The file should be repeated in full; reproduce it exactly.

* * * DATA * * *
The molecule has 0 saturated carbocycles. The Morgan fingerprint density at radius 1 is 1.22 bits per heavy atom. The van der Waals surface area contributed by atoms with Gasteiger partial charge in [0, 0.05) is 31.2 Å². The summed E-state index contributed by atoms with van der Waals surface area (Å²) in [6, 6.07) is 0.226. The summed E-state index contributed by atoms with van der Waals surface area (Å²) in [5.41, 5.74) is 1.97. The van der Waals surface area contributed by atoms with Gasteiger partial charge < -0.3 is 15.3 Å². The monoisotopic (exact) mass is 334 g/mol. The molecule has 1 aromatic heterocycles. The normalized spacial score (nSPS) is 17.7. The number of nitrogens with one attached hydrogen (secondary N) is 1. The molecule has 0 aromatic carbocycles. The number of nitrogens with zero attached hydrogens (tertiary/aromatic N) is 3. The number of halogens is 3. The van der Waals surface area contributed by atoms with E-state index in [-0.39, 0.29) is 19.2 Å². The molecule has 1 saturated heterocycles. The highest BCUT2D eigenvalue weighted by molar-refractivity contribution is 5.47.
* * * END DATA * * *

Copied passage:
The molecule has 0 saturated carbocycles. The Morgan fingerprint density at radius 1 is 1.22 bits per heavy atom. The van der Waals surface area contributed by atoms with Gasteiger partial charge in [0, 0.05) is 31.2 Å². The summed E-state index contributed by atoms with van der Waals surface area (Å²) in [6, 6.07) is 0.226. The summed E-state index contributed by atoms with van der Waals surface area (Å²) in [5.41, 5.74) is 1.97. The van der Waals surface area contributed by atoms with Gasteiger partial charge < -0.3 is 15.3 Å². The monoisotopic (exact) mass is 334 g/mol. The molecule has 1 aromatic heterocycles. The normalized spacial score (nSPS) is 17.7. The number of nitrogens with one attached hydrogen (secondary N) is 1. The molecule has 0 aromatic carbocycles. The number of nitrogens with zero attached hydrogens (tertiary/aromatic N) is 3. The number of halogens is 3. The van der Waals surface area contributed by atoms with E-state index in [-0.39, 0.29) is 19.2 Å². The molecule has 1 saturated heterocycles. The highest BCUT2D eigenvalue weighted by molar-refractivity contribution is 5.47.